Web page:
I hadn’t read anything by Brandon Sanderson, and I only really heard of him when he took the job to finish The Wheel of Time series for Robert Jordon. I gave up on that series nine books in, so I’ll probably never get to read his contribution, but I was curious about his work after he’d been selected.
Legion is just a short novella, so it’s a great introduction to him. It’s also quite a good introduction to audiobooks in general if you haven’t taken that step yet. Audible is offering the story for free, which is how I stumbled upon it.
My name is Stephen Leeds, and I am perfectly sane. My hallucinations, however, are all quite mad.
Stephen Leeds, nicknamed Legion, is a genius with a catch – he’s constantly surrounded and interacting with people no one else can see. Each one of these hallucinations, ‘aspects’ he calls them, is an expert in a specific field. There’s an ex-Navy SEAL, a philosopher, a mechanic, a psychiatrist, and more. At one point he needs to speak another language, and a new aspect arrived to translate for him.
As much as he’s known publicly as a medical oddity, he’s also known as someone who can solve problems, a modern-day Sherlock. He’s hired by a company to track down a contractor who’s made off with a very special camera he was developing in their lab. A camera that can take pictures in the past.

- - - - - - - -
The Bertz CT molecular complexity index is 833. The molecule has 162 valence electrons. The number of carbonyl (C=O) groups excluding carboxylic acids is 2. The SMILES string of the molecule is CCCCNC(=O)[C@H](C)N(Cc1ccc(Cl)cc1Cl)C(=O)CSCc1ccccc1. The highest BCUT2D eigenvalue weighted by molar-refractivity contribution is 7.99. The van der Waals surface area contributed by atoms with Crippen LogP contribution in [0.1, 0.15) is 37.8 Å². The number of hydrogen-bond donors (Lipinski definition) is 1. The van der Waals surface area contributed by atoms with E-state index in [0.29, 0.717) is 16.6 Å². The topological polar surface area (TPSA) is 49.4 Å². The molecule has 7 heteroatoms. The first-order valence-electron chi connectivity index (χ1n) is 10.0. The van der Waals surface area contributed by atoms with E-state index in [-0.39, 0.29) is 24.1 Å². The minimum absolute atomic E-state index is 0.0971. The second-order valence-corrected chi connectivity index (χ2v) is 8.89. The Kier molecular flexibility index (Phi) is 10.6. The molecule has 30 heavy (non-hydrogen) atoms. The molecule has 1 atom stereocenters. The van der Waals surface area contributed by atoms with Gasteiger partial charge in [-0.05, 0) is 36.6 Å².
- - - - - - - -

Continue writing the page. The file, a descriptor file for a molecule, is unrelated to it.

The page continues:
(I made that sound lame, but Sanderson actually pulls it off in a bit of an interesting way.)
One thing that attracted me to the comic Cowboy Ninja Viking (apart from the name, obviously) was the concept of someone trying to have three distinct personalities work together simultaneously. Unfortunately, the comic just wasn’t able to pull it off. Maybe the disappointment I had from that helped fuel my enjoyment of Legion. It was great to see Sanderson really nail the idea. He tells a fun story, but he also manages to come up with simple and satisfying explanation for Legion’s mental state, providing some potential depth to explore in future stories. I have a feeling this character will be back again.
This is also a Whispersync novel, which means if you grab this free audiobook and then buy the Kindle version (for $3, unless it’s discounted as part of this), you’ll be able to automatically sync your place in the audiobook with what page your Kindle is on (or your Kindle app on another device), allowing you to switch back and forth. I haven’t tried that, and it’s probably not all that useful in such a short book, but it would be neat to try.